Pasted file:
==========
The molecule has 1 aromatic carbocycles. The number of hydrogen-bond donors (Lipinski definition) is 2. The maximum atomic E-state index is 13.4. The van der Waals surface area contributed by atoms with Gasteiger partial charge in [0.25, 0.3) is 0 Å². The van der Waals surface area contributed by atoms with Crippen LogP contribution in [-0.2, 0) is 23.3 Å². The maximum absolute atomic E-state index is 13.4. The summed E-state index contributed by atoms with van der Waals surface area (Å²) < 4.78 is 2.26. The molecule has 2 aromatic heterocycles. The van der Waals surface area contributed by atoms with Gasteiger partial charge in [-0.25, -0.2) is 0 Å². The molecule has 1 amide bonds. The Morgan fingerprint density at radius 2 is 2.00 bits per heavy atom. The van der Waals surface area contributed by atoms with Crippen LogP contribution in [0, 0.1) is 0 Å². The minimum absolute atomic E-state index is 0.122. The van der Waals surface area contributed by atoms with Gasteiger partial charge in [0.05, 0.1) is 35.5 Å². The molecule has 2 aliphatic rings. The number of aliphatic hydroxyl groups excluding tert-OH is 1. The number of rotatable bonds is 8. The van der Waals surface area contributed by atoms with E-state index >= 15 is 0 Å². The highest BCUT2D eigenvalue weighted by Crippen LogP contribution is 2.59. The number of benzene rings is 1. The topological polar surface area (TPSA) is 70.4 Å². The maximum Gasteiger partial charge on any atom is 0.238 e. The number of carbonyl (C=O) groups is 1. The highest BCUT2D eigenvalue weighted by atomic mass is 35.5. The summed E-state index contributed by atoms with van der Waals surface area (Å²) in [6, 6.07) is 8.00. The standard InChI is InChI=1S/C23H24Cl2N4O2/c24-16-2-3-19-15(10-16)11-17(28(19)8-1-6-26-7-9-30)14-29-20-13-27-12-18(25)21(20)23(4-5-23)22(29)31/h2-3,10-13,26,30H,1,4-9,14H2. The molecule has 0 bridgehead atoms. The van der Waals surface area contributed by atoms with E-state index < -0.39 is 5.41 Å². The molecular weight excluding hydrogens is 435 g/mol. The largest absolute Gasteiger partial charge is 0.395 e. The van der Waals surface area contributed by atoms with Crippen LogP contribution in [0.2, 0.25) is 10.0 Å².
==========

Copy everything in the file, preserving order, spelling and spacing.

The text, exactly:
The molecule has 1 aromatic carbocycles. The number of hydrogen-bond donors (Lipinski definition) is 2. The maximum atomic E-state index is 13.4. The van der Waals surface area contributed by atoms with Gasteiger partial charge in [0.25, 0.3) is 0 Å². The van der Waals surface area contributed by atoms with Crippen LogP contribution in [-0.2, 0) is 23.3 Å². The maximum absolute atomic E-state index is 13.4. The summed E-state index contributed by atoms with van der Waals surface area (Å²) < 4.78 is 2.26. The molecule has 2 aromatic heterocycles. The van der Waals surface area contributed by atoms with Gasteiger partial charge in [-0.25, -0.2) is 0 Å². The molecule has 1 amide bonds. The Morgan fingerprint density at radius 2 is 2.00 bits per heavy atom. The van der Waals surface area contributed by atoms with Crippen LogP contribution in [0, 0.1) is 0 Å². The minimum absolute atomic E-state index is 0.122. The van der Waals surface area contributed by atoms with Gasteiger partial charge in [0.05, 0.1) is 35.5 Å². The molecule has 2 aliphatic rings. The number of aliphatic hydroxyl groups excluding tert-OH is 1. The number of rotatable bonds is 8. The van der Waals surface area contributed by atoms with E-state index >= 15 is 0 Å². The highest BCUT2D eigenvalue weighted by Crippen LogP contribution is 2.59. The number of benzene rings is 1. The topological polar surface area (TPSA) is 70.4 Å². The maximum Gasteiger partial charge on any atom is 0.238 e. The number of carbonyl (C=O) groups is 1. The highest BCUT2D eigenvalue weighted by atomic mass is 35.5. The summed E-state index contributed by atoms with van der Waals surface area (Å²) in [6, 6.07) is 8.00. The standard InChI is InChI=1S/C23H24Cl2N4O2/c24-16-2-3-19-15(10-16)11-17(28(19)8-1-6-26-7-9-30)14-29-20-13-27-12-18(25)21(20)23(4-5-23)22(29)31/h2-3,10-13,26,30H,1,4-9,14H2. The molecule has 0 bridgehead atoms. The van der Waals surface area contributed by atoms with E-state index < -0.39 is 5.41 Å². The molecular weight excluding hydrogens is 435 g/mol. The largest absolute Gasteiger partial charge is 0.395 e. The van der Waals surface area contributed by atoms with Crippen LogP contribution in [0.2, 0.25) is 10.0 Å².